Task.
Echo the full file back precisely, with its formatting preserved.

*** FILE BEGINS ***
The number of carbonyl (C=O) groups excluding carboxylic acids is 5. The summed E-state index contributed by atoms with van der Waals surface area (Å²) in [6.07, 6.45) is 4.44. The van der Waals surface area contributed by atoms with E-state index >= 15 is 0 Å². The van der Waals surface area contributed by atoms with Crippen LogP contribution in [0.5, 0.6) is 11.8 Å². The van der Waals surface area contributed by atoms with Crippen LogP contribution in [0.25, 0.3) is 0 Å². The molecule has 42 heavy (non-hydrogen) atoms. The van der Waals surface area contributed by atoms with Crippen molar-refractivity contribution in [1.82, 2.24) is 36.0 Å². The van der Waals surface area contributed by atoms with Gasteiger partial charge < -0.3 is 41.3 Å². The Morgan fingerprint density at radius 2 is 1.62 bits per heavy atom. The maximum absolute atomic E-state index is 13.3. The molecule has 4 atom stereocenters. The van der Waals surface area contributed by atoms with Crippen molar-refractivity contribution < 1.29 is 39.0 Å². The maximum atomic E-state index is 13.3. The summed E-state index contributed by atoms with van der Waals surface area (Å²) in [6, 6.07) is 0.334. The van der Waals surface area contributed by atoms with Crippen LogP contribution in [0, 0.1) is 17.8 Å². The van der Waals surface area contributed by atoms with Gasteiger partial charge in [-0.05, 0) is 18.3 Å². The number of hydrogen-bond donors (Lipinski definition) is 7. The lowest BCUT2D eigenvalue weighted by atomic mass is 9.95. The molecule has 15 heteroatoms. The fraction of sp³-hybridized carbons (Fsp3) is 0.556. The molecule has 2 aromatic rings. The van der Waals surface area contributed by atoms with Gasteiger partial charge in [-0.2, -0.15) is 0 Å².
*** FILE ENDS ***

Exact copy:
The number of carbonyl (C=O) groups excluding carboxylic acids is 5. The summed E-state index contributed by atoms with van der Waals surface area (Å²) in [6.07, 6.45) is 4.44. The van der Waals surface area contributed by atoms with E-state index >= 15 is 0 Å². The van der Waals surface area contributed by atoms with Crippen LogP contribution in [0.5, 0.6) is 11.8 Å². The van der Waals surface area contributed by atoms with Crippen LogP contribution in [0.25, 0.3) is 0 Å². The molecule has 42 heavy (non-hydrogen) atoms. The van der Waals surface area contributed by atoms with Crippen molar-refractivity contribution in [1.82, 2.24) is 36.0 Å². The van der Waals surface area contributed by atoms with Gasteiger partial charge < -0.3 is 41.3 Å². The Morgan fingerprint density at radius 2 is 1.62 bits per heavy atom. The maximum absolute atomic E-state index is 13.3. The molecule has 4 atom stereocenters. The van der Waals surface area contributed by atoms with Crippen molar-refractivity contribution < 1.29 is 39.0 Å². The maximum atomic E-state index is 13.3. The summed E-state index contributed by atoms with van der Waals surface area (Å²) in [6, 6.07) is 0.334. The van der Waals surface area contributed by atoms with Crippen LogP contribution in [0, 0.1) is 17.8 Å². The van der Waals surface area contributed by atoms with Gasteiger partial charge in [-0.05, 0) is 18.3 Å². The number of hydrogen-bond donors (Lipinski definition) is 7. The lowest BCUT2D eigenvalue weighted by atomic mass is 9.95. The molecule has 15 heteroatoms. The fraction of sp³-hybridized carbons (Fsp3) is 0.556. The molecule has 2 aromatic rings. The van der Waals surface area contributed by atoms with Gasteiger partial charge in [-0.2, -0.15) is 0 Å².